Three Silent Things
song cycle for voice and piano trio (1984)
13 April 1984
Curtis Hall, Philadelphia, Pennsylvania
Karen Hale, soprano / Michaela Paetsch, violin / Lisa Ponton, viola / Robert LaRue, cello / Daron Hagen, piano
Walt Whitman, Robert Graves, Christina Rosetti, Jack Larson, Robinson Jeffers, Adelaide Crapsey, Paul Goodman, Wallace Stevens (E)
1. I Depart as Air (Walt Whitman)
2. Despite and Still (Robert Graves)
3. Ferry Me Across the Water (Christina Rosetti)
4. Do I Love You? (Jack Larson)
5. Pitiless God (Robinson Jeffers)
6. Three Silent Things (Adelaide Crapsey)
7. Specimen Case (Whitman)
8. Rain (Paul Goodman)
9. Now That I Love You (Graves)
10. A Clear Day and No Memories (Wallace Stevens)
The song cycle Three Silent Things was completed by Hagen on 13 February 1984 in Philadelphia and first performed at Curtis Hall by Karen Hale, Michaela Paetsch, Lisa Ponton, and the composer while Hagen was still a student. The first professional performance was given on the Washington Square Contemporary Music Series on 2 October 1986.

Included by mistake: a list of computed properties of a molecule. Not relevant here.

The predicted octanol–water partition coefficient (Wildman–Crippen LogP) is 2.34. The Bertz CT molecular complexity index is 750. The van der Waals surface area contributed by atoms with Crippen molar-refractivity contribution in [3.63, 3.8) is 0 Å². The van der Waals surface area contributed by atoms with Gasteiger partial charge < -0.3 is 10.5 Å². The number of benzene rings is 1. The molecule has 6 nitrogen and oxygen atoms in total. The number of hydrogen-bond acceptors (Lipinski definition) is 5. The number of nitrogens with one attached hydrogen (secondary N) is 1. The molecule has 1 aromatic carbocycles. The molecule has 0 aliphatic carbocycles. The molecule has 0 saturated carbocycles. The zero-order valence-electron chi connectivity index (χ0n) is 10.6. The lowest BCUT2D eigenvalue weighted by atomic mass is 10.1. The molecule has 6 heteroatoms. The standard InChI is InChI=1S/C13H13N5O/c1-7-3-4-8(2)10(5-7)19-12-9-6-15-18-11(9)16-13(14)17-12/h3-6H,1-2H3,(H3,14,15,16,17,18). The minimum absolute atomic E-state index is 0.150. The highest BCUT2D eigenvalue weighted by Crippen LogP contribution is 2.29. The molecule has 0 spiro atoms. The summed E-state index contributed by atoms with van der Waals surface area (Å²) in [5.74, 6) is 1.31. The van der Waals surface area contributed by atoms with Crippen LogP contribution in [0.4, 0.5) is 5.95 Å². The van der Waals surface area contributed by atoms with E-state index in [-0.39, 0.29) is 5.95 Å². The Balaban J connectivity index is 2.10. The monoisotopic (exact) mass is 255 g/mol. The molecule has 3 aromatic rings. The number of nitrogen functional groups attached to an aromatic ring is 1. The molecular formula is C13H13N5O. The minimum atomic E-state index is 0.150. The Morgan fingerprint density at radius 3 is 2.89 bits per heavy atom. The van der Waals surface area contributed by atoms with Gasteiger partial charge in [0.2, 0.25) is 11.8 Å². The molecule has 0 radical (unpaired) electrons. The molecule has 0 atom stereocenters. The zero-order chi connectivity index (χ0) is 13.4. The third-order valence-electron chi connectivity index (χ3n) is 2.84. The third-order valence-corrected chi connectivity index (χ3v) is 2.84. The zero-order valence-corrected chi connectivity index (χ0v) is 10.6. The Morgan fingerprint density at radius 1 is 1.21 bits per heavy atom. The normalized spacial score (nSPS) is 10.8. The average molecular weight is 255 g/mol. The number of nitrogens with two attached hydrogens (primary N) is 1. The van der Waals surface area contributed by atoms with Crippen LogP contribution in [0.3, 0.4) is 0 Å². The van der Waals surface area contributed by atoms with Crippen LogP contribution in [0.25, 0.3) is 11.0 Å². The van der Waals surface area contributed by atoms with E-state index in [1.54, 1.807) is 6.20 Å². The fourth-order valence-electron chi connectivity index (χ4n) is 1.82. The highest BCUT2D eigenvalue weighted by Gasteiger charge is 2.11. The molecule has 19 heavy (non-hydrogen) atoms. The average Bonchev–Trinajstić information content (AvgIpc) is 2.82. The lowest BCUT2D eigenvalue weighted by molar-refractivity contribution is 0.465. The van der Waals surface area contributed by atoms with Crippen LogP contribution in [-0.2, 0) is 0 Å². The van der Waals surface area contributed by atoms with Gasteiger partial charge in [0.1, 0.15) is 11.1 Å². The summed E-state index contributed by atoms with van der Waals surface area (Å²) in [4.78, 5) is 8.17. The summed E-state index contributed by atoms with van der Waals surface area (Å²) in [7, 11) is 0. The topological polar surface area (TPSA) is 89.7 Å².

— Burning Sled, 2003
Daron Hagen's Three Silent Things, a setting of 10 poems by such diverse authors as Adelaide Crapsey, Robinson Jeffers, Paul Goodman and Wallace Stevens proved a stately, chimerical work. Scored for piano quartet and soprano, the work is lyrical in its utterance and spare in its rhetoric. There is very little tutti playing, and the soprano is as likely as not to sing an entire poem as a duet with one of the instrumentalists. Mr. Hagen's esthetic is varied but concentrated -- a stark, proclamatory opening leads directly to a gentle cello solo; there are many such surprises throughout the work. Three Silent Things was written for Karen Noteboom, who sang it with a sweet, full tone and an appropriate dignity.
--- Tim Page, The New York Times, 10/5/86
Three Silent Things, a 30-minute work for soprano, violin, viola, cello and piano, composed by Daron Hagen in 1984, is curious music for a young man to have written. A couple of the 10 texts he sets are unusual choices, like the Adelaide Crapsey poem from which the title comes. But most of the poets, like Walt Whitman and Robert Graves, have been frequently turned to by American composers. The work begins with a Whitman text set to stern, proclamatory music with hints of 12-tone complexity. Soon the piece shifts modes and wistful tonality predominates. The composer deftly mixes spiky rhythmic restlessness, jagged instrumental lines and crunchy chords. ... Brenda Harris was the sensitive soloist.
— Anthony Tommasinni, The New York Times, 6/5/98